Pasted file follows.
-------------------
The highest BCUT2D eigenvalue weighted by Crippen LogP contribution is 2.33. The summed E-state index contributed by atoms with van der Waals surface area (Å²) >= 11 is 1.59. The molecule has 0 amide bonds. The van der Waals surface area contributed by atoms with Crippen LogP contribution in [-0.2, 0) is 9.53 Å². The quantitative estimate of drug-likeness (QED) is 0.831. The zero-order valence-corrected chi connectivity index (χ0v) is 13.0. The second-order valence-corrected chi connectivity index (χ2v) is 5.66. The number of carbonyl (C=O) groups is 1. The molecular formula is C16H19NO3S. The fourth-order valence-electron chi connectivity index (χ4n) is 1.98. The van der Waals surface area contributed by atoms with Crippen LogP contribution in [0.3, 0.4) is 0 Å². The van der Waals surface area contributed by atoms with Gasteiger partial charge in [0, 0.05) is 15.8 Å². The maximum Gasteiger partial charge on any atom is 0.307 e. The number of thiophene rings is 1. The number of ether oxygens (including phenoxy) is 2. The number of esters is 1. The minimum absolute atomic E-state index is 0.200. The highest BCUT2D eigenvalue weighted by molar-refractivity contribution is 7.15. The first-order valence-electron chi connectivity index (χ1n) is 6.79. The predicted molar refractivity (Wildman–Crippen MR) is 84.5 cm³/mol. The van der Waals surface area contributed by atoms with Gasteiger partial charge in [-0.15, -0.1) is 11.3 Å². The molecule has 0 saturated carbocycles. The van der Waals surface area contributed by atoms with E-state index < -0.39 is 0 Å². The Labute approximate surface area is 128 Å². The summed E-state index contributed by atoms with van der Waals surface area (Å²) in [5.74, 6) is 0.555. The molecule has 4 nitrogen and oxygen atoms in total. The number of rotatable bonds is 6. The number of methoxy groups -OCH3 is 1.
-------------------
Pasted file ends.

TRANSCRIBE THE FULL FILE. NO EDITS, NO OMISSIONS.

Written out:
The highest BCUT2D eigenvalue weighted by Crippen LogP contribution is 2.33. The summed E-state index contributed by atoms with van der Waals surface area (Å²) >= 11 is 1.59. The molecule has 0 amide bonds. The van der Waals surface area contributed by atoms with Crippen LogP contribution in [-0.2, 0) is 9.53 Å². The quantitative estimate of drug-likeness (QED) is 0.831. The zero-order valence-corrected chi connectivity index (χ0v) is 13.0. The second-order valence-corrected chi connectivity index (χ2v) is 5.66. The number of carbonyl (C=O) groups is 1. The molecular formula is C16H19NO3S. The fourth-order valence-electron chi connectivity index (χ4n) is 1.98. The van der Waals surface area contributed by atoms with Crippen LogP contribution in [0.3, 0.4) is 0 Å². The van der Waals surface area contributed by atoms with Gasteiger partial charge in [0, 0.05) is 15.8 Å². The maximum Gasteiger partial charge on any atom is 0.307 e. The number of thiophene rings is 1. The number of ether oxygens (including phenoxy) is 2. The number of esters is 1. The minimum absolute atomic E-state index is 0.200. The highest BCUT2D eigenvalue weighted by molar-refractivity contribution is 7.15. The first-order valence-electron chi connectivity index (χ1n) is 6.79. The predicted molar refractivity (Wildman–Crippen MR) is 84.5 cm³/mol. The van der Waals surface area contributed by atoms with Gasteiger partial charge in [-0.15, -0.1) is 11.3 Å². The molecule has 0 saturated carbocycles. The van der Waals surface area contributed by atoms with E-state index < -0.39 is 0 Å². The Labute approximate surface area is 128 Å². The summed E-state index contributed by atoms with van der Waals surface area (Å²) in [5.74, 6) is 0.555. The molecule has 4 nitrogen and oxygen atoms in total. The number of rotatable bonds is 6. The number of methoxy groups -OCH3 is 1.